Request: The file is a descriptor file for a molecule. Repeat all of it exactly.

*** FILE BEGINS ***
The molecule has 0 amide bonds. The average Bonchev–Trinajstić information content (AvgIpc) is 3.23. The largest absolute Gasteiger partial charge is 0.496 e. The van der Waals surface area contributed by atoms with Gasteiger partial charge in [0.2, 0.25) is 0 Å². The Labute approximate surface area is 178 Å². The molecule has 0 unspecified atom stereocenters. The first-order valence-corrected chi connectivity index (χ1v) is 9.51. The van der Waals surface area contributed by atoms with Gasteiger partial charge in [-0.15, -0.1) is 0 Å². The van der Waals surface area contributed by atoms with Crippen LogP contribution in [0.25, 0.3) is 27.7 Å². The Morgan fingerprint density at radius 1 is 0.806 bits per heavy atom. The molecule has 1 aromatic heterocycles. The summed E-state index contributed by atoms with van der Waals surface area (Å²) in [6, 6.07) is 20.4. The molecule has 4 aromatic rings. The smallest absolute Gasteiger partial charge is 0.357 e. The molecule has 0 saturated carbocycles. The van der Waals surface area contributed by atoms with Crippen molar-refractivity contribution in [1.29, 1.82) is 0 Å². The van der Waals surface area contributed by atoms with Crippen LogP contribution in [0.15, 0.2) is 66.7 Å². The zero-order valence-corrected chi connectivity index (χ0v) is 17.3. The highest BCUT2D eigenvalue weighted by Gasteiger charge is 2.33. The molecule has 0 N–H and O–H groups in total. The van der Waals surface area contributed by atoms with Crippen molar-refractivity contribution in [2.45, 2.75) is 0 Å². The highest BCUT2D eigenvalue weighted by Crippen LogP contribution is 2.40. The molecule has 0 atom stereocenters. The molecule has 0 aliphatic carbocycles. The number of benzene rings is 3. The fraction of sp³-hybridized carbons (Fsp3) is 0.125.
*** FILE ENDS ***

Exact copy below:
The molecule has 0 amide bonds. The average Bonchev–Trinajstić information content (AvgIpc) is 3.23. The largest absolute Gasteiger partial charge is 0.496 e. The van der Waals surface area contributed by atoms with Gasteiger partial charge in [0.2, 0.25) is 0 Å². The Labute approximate surface area is 178 Å². The molecule has 0 unspecified atom stereocenters. The first-order valence-corrected chi connectivity index (χ1v) is 9.51. The van der Waals surface area contributed by atoms with Gasteiger partial charge in [-0.15, -0.1) is 0 Å². The van der Waals surface area contributed by atoms with Crippen LogP contribution in [0.25, 0.3) is 27.7 Å². The Morgan fingerprint density at radius 1 is 0.806 bits per heavy atom. The molecule has 1 aromatic heterocycles. The summed E-state index contributed by atoms with van der Waals surface area (Å²) in [6, 6.07) is 20.4. The molecule has 4 aromatic rings. The smallest absolute Gasteiger partial charge is 0.357 e. The molecule has 0 saturated carbocycles. The van der Waals surface area contributed by atoms with Crippen molar-refractivity contribution in [1.29, 1.82) is 0 Å². The van der Waals surface area contributed by atoms with Crippen LogP contribution in [0.15, 0.2) is 66.7 Å². The zero-order valence-corrected chi connectivity index (χ0v) is 17.3. The highest BCUT2D eigenvalue weighted by Gasteiger charge is 2.33. The molecule has 0 N–H and O–H groups in total. The van der Waals surface area contributed by atoms with Crippen molar-refractivity contribution in [2.45, 2.75) is 0 Å². The highest BCUT2D eigenvalue weighted by Crippen LogP contribution is 2.40. The molecule has 0 atom stereocenters. The molecule has 0 aliphatic carbocycles. The number of benzene rings is 3. The fraction of sp³-hybridized carbons (Fsp3) is 0.125.